- Elgar original reference
Edited by Keith Townsend and Adrian Wilkinson
Chapter 10: Working Time in the Employment Relationship: Working Time, Perceived Control and Work–life Balance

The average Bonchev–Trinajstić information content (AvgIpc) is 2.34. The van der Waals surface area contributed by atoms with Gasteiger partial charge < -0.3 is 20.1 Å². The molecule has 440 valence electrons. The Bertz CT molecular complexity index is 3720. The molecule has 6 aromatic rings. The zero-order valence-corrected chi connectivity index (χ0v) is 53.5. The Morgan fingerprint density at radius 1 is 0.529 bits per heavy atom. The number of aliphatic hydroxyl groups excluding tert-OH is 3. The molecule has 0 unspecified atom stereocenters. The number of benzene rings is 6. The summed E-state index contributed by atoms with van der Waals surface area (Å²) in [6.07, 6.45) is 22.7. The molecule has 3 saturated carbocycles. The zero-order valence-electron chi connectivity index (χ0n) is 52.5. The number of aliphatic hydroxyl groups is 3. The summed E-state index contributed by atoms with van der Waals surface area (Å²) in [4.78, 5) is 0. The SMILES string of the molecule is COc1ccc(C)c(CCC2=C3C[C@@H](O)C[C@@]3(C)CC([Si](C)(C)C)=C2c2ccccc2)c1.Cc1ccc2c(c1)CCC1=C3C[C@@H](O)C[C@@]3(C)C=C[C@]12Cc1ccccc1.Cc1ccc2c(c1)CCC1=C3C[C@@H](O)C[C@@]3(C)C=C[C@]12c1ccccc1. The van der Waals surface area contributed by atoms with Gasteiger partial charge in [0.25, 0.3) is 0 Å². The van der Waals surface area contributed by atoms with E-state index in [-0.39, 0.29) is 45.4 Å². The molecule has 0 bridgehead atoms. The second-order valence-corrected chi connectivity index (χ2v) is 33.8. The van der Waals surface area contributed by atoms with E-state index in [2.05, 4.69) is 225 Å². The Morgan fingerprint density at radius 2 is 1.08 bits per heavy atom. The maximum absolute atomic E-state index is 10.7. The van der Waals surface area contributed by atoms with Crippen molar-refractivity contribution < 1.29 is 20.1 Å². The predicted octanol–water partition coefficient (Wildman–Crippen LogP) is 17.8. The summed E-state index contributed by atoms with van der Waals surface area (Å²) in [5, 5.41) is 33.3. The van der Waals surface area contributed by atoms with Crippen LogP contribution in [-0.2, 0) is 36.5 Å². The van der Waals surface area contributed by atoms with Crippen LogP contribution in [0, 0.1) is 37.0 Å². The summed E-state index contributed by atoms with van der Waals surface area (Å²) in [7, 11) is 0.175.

10 Working time in the employment relationship: working time, perceived control and work–life balance Lonnie Golden, Barbara Wiens-Tuers, Susan J. Lambert and Julia R. Henly INTRODUCTION The number and the control of working hours are increasingly crucial ingredients for employees seeking to integrate, balance or reconcile work with non-work life. As the dual-income household solidifies as a norm, and new labor force entrants attach a high value to their time away from the workplace, the employment relationship will come under increasing pressure to feature more ‘employee-centered’ types of flexibility. As more of a household’s time is spent in the paid workforce – in the form of both longer weekly hours or more weeks worked per year (Bernstein and Kornbluh, 2005) – the extent to which work, household production and leisure time might conflict over the course of a day gains. As coordination challenges rise, the daily timing of work and non-work time more directly affects worker well-being (Hamermesh, 1999). Workers across more stages in the life cycle are placing a higher value on their ability to synchronize schedules with others, such as that which is facilitated with flexibility in shift times and start and end times (Martens et al., 1999). Thus, an increasingly important feature of the employment relationship will be the degree of discretion, control or flexibility in both the duration and the daily timing of working hours in one’s job. The purpose of this chapter is to observe the extent to which workers perceive they have or lack discretion...
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